The key to success: Student employees

When the office started in 1999, they had just one full-time staff member on the ground, doing pen-and-paper inspections and taking photos. It was a struggle to cover much of campus before classes started at 8:00 a.m.

The solution? Students. They covered more ground, worked for less money than a full-time employee, and wanted the short, early-morning hours before class started. The OCM started the classroom condition monitor program in 2002.

“It was just two students, pen and paper, and then the one employee supervising them,” says Nick. “They were just sweeping across campus, getting to as many rooms as possible.”

Today, more than a dozen students are out each morning. They inspect classrooms, fix any simple issues, and report larger problems. Most use iPads equipped with OrangeQC. The mobile inspection software allows them to quickly fill out a form that automatically sends data back to the OCM and alerts the right people about problems.

Back in the office, OCM staff take a look at all the data coming in. Then, they put together a daily report for the Facilities staff that outlines what needs to be done.

“It really streamlined that process, going from pen and paper all the way to OrangeQC, using that software,” says Nick.

Additionally, the reports have helped Facilities become more efficient in how they handle issues. They’re color-coded and broken into categories, helping team managers and supervisors quickly find their areas.

“We’re trying to just get the right information to the right people, so that they can use it for training,” says Nick, or to see that a certain building has a bunch of small issues and someone should go back over it again. “It’s a nice way to give them that information without bogging them down with tickets they’ve got to track.”

The end result: Classrooms ready for learning

The change in classrooms at UMN since the advent of student monitors and mobile inspection software has been dramatic.

Rows of chairs in a neat and tidy classroom.
Photo courtesy of the University of Minnesota Office of Classroom Management.

Nick says he was recently digging through data, trying to figure out what the room readiness looked like back in 2005.

“The average I could find was about 41% in that year, and from what supervisors told me, it was probably lower,” he says. “So it was pretty rough out there for the students.”

Today, it’s a much different story.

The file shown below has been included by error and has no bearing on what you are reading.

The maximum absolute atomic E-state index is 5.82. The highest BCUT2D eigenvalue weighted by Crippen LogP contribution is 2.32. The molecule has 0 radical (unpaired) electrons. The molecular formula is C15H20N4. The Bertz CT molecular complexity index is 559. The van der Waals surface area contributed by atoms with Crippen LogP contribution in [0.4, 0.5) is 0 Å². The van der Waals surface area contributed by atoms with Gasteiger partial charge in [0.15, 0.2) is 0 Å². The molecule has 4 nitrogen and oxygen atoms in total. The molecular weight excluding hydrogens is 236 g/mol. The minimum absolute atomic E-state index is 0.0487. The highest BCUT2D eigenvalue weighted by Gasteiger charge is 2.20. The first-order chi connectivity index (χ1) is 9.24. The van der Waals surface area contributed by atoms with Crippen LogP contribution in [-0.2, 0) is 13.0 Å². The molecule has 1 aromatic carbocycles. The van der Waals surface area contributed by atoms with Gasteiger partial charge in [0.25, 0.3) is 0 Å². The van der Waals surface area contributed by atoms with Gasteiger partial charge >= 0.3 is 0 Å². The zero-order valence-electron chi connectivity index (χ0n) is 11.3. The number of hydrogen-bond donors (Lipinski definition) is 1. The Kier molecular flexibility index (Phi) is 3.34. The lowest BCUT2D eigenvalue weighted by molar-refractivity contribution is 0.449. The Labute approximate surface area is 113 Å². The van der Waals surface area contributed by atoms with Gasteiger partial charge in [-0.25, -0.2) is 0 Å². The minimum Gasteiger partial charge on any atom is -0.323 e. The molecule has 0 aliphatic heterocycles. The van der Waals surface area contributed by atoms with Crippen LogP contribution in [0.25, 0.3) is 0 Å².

“In 2019 when we pulled that data, it looked like we were closer to the 95% mark,” he says. “That’s definitely a huge pat on the back for us and Facilities.”

That 41% to 95% jump, more than doubling classroom readiness, is really about how classrooms support teaching and learning at the UMN.

A 54% improvement in classroom readiness is definitely an impressive stat, but the way that change plays out in reality is even more striking.

Back in 2005, that 41% classroom readiness stat was coming from classrooms that weren’t clean and set up for teaching more often than not. More than half the time, students and faculty walked into classrooms that weren’t ready. They were expecting problems daily.

Today, a 95% classroom readiness rate means that students and teachers expect to walk into classrooms that are clean, well-stocked, and ready to go. And when the occasional problem does pop up, they know who to talk to.

“It really has increased the quality of the student experience here at the university,” Nick says. “They know when they walk into a general use classroom what to expect: it’s going to be clean, it’s going to be ready, there should be enough chairs. It’s really improved a lot.”

What all teams can learn from the OCM’s success

As we listened to Jessica and Nick tell the story of the OCM and UMN, a couple strategies stood out to us as applicable to every facilities team, educational or not:

  • They centralized (and clarified) responsibility. OCM is clearly the responsible team for making sure classrooms are ready to go. They aren’t the only people working in classrooms, but they’re the central hub for making sure the job got done.

    In any team, people need to know who’s responsible for what. (In fact,we’ve heard of hospitals where certain line items were never taken care of because everyone though it was someone else’s responsibility.) That’s especially true for big teams spread out across multiple departments.

  • They started regular inspections. By creating and expanding the classroom condition monitor program, the OCM made sure those regular inspections were happening. That helped them stay on top of classroom conditions and fix problems quickly.

Whether you’re working with an in-house university team, a BSC, or any other kind of facilities operation, those two points are crucial. Clear responsibility for every part of the process helps everyone work more effectively — and regular inspections mean you know that everyone is following through and getting the job done well.

Thanks so much to the UMN Office of Classroom Management team for letting us share your story!

Next up, we’re going to look at how the OCM empowers student employees to do QC inspections . . . and what you can expect when you manage students. Finally, we’ll dive deeper into how to train student employees.

Is your team performing APPA inspections? Our guide to APPA quality standards helps explains the basics.